Waders of Scotland’s Western Isles


This video from the USA says about itself:

How To Identify a Dunlin Sandpiper by Sound and Field Marks

Birdwatchers from Kissimmee, Florida located in Osceola County in the Central Florida area travel a short 50 mile drive to Merritt Island National Wildlife Refuge. Merritt Island offers outstanding birding for birdwatchers upon every visit.

Sandpipers at Merritt Island National Wildlife Refuge were present in November 2010. This flock is identified as Dunlins since they have broad white wingstripes, black legs, slight downward curve to black bill, and a dark belly on one who walks in from the right and scratches. Two of the sandpipers have only one leg. All of the sounds heard on the video are of the Dunlin Sandpipers seen. Replay to familiarize yourself with their vocalizations while they are feeding in this birder’s video.

From the RSPB in Scotland:

Waders Galore in the Western Isles

The machairs of Uist have been confirmed as still one of the best places in Western Europe to see breeding farmland waders. A recent survey of the area by RSPB Scotland, the British Trust for Ornithology , Natural Research and Scottish Natural Heritage employees found over nine thousand pairs of breeding waders (Lapwing, Redshank, Dunlin, Oystercatcher, Ringed Plover and Snipe).

Stuart Taylor (RSPB Uist Species Officer) said that the sheer numbers of waders around the machair are spectacular and draw in thousands of birdwatchers each year. “The birds thrive on the machair, benefiting from the open landscape with many low-lying wet areas and the crofters’ cattle management system.”

Mr Taylor explained that the birds also benefit from the almost total lack of ground predators. “After the last Ice Age, Uist was cut of from the rest of the mainland by the Minch before land mammals could colonize. The islands have no Foxes, Stoats, Badgers, Pine Martens or any other native predatory land mammals. This enables the birds to breed in higher concentrations than anywhere else and creates one of best bird displays in Britain.”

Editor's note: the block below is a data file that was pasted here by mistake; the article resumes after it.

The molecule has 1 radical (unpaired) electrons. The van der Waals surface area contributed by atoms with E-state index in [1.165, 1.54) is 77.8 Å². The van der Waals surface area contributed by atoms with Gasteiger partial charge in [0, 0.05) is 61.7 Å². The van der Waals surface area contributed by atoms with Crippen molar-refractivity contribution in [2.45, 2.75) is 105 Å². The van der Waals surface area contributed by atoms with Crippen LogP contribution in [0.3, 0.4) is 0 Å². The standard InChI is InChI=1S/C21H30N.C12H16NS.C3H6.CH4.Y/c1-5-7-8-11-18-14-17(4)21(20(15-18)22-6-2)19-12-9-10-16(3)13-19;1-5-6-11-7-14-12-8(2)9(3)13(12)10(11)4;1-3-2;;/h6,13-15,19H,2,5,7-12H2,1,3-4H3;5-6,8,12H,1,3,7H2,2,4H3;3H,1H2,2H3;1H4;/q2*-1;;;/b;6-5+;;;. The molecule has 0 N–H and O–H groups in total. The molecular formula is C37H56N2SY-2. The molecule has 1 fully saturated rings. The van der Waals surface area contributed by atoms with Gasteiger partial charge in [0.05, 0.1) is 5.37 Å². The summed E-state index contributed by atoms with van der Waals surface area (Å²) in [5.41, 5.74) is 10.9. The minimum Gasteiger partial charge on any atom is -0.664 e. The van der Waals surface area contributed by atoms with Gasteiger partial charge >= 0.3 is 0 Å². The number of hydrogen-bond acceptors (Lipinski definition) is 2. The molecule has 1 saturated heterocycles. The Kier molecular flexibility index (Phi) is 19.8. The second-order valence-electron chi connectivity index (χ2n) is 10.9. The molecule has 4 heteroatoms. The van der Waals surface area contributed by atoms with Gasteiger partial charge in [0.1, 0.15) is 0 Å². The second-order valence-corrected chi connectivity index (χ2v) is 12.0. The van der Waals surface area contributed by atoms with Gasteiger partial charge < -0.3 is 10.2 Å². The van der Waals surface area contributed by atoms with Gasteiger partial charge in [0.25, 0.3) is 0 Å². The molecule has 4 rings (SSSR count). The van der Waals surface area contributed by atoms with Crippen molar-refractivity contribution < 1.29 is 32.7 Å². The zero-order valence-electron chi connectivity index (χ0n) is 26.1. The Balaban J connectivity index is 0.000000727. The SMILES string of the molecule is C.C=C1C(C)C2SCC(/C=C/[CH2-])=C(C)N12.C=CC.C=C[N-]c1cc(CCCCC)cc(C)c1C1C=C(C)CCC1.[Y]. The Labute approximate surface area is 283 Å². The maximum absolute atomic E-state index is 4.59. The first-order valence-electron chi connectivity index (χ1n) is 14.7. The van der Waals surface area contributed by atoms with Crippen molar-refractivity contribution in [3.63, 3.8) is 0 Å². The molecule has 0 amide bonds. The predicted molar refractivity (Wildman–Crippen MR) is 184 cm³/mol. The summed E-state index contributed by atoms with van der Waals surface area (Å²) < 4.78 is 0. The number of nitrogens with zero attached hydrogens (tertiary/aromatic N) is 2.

This survey was the fourth extensive survey since the early 1980s and showed the machair still holds a very important population of breeding waders, although there have been some worrying changes.

Mr Taylor said that there have been marked declines of both Ringed plover and Dunlin and most species are not doing as well on those islands which have abundant numbers of the introduced Hedgehog.

Recent work led by SNH and BTO investigating the effects of predators on the breeding waders, and crucially the relative importance of hedgehogs as a predator of wader nests, is expected to be reported on early next year.

Mr Taylor expressed thanks to all the crofters and landowners for allowing this survey to take place over their land. “ Without their help and co-operation this important work could not be done.”

12 December 2014

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